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Articles in "Wine"

“The most important lesson I learned when I passed the Master of Wine exam is that wine can never truly be mastered.”

Over the past twenty years, Chilean wineries and winemakers have been discovering new and interesting terroir and microclimates. Among these areas are the two of the most Southern-reaching areas of Chile, the Malleco and Bío Bío Valleys.

Today, more and more chefs and sommeliers, as well as consumers, are looking for organic wines. The terrific news is that there is an ever-increasing selection of naturally produced wines from which to choose.

When consumers choose Piedmont wines, they are not just getting good quality, they are experiencing part of a history and a culture developed around a beautiful land.

Spain has great wine and great values, especially from regions that have been under the radar here in the US, and once these regions are more recognized for the quality that they offer, you can expect their notoriety and demand to grow.

Piemonte Land of Perfection Grand Tasting Event was held on July 18th 2012, in New York City.

Aconcagua, though small, is well-recognized as one of Chile’s premier regions for wine-growing with a prominent past helping to set the wines of Chile on the map.

Reaching far to the north of Chile are the Limari and Elqui Valleys whose climate, despite being so close to the equator, are classified as cool climate growing areas.

Maule is Chile’s largest winegrowing region, with over 31 thousand hectares under vine, and is also one of country’s oldest and most diverse valleys.

“Piemonte Land of Perfection” invites you to experience the fruits of this distinctive climate and to meet the artisans dedicated to making wines representative of its beauty.

The area of San Antonio was once primarily a shipping port known for its seafood, not produce, but in recent years, the valley has made itself known as one of Chile’s most expressive cool climate wine regions.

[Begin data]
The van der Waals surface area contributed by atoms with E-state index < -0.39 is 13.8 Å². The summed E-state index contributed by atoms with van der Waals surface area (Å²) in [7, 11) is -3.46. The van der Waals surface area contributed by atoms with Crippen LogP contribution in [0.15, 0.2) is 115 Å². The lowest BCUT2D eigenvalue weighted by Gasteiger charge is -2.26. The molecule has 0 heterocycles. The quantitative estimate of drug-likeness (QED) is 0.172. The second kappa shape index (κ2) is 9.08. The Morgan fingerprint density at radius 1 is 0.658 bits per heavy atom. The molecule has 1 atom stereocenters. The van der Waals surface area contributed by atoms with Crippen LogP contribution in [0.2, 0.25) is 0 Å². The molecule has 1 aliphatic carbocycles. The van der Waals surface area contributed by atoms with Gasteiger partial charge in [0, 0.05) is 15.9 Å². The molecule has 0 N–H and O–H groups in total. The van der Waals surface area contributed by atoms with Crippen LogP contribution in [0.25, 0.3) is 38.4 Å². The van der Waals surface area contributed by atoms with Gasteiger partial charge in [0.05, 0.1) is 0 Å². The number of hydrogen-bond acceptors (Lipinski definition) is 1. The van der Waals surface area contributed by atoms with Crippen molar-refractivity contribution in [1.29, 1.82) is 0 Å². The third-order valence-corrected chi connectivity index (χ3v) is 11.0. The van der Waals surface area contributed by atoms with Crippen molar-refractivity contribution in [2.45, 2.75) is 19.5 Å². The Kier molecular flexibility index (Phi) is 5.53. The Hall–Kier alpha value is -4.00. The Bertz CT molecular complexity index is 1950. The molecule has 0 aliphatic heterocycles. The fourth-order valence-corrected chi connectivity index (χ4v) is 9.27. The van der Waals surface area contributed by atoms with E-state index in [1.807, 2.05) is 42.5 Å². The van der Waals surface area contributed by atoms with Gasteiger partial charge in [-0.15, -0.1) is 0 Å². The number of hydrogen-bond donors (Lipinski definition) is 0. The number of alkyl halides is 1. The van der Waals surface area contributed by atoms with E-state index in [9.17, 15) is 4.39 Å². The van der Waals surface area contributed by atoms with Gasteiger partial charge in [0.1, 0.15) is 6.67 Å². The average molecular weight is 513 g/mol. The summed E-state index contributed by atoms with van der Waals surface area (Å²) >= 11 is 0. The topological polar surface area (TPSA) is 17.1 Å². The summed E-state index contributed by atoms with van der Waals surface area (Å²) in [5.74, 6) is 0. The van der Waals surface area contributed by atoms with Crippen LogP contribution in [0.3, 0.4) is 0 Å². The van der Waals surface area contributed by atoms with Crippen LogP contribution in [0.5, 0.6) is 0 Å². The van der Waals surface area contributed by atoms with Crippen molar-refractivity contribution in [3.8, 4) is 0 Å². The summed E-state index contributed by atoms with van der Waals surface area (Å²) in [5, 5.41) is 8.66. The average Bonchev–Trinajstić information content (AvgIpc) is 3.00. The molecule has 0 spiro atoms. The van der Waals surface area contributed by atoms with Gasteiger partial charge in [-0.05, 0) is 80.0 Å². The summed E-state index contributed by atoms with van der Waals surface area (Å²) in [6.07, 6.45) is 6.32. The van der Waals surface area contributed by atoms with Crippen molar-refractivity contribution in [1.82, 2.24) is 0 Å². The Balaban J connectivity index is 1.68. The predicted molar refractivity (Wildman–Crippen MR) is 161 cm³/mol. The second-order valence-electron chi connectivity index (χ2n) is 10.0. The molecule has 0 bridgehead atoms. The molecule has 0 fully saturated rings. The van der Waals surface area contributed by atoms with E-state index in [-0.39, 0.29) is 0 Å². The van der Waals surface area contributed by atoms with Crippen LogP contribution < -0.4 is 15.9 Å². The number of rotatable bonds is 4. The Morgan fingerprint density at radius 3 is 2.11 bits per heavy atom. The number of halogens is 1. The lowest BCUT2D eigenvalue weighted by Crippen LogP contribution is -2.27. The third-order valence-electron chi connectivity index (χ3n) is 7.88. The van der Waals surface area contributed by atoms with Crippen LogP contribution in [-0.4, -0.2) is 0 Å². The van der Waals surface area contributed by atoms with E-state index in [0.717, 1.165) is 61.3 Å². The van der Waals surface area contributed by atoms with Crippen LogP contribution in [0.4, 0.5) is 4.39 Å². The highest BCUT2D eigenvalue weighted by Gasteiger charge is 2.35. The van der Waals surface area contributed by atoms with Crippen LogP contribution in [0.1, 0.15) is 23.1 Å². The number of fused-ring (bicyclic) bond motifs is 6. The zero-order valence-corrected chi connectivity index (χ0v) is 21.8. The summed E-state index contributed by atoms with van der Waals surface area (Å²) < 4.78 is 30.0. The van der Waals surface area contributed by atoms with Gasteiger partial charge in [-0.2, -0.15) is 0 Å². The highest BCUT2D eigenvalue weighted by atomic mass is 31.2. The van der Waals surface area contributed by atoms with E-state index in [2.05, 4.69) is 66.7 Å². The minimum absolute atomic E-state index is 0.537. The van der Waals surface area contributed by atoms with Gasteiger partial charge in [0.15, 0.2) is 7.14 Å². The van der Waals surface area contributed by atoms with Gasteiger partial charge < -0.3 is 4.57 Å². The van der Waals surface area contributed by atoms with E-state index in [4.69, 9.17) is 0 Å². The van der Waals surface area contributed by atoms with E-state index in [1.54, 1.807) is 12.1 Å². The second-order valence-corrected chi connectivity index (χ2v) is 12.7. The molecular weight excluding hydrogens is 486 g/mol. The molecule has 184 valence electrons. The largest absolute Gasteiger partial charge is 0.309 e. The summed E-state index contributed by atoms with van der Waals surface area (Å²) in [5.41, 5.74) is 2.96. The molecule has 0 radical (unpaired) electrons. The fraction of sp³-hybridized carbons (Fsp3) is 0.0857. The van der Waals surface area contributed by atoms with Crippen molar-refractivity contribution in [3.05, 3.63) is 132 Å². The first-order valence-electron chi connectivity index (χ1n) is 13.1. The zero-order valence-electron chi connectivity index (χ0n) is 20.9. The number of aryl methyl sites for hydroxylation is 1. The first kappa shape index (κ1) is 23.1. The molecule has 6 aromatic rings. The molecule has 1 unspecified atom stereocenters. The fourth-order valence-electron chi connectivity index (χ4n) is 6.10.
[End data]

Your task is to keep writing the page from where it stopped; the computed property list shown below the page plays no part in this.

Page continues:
If you want a nice range of excellent wines, drop everything and call J Vineyards.

Almaviva winery began in 1997 when the Baroness Philippine de Rothschild recognized the potential of Chilean terroir and entered into an agreement with Don Eduardo Guilisasti Tagle, Chairman of Concha y Toro, a premier Chilean producer.

Nestled in the center of the Central Valley are two valleys Colchagua and Cachapoal, that, together, make up the Rapel Valley. 

With lamb, fish, and lighter fare supplanting hearty deep-winter food, Pinot Noir becomes the obvious choice for pairing with almost any dish.

As was the case with the 2008 vintage, the jumbled weather in 2011 had all the right elements – sunshine, rain, heat, cold – in all the wrong places, thus gathering early predictions of gloom.

According to Native American legend, the lakes in upper New York State were created when the Great Spirit placed a hand down on earth in a blessing that left an imprint of the sacred fingers on the land. 

True luxe and flagellation at the 2012 World of Pinot Noir:  American Pinot Noir has definitely grown up, but have Pinot Noir lovers matured?

 Never has the world produced so many quality wines in so many different countries. Consequently, a beverage director/sommelier has more options to choose from than ever before.

Soil mates Dry Creek Valley and Zinfandel, after an extended co-habitation of more than a century, to officially declare their somewhat-undivided devotion to each other.

Today’s emerging wine consumers do not follow yesterday’s guidelines or taste preferences.

A tasting of 10 wines with perfect ratings at this weekend's MidAtlantic Food + Wine Feast in Wilmington, DE, shows that not only the Oscars deserve a red-carpet walk.

Many Bordeaux wine families have branched out in recent years with estates in Chile and Argentina.  For Jean-Jacques Bonnie, winegrowing is universal in philosophy, if different in practice.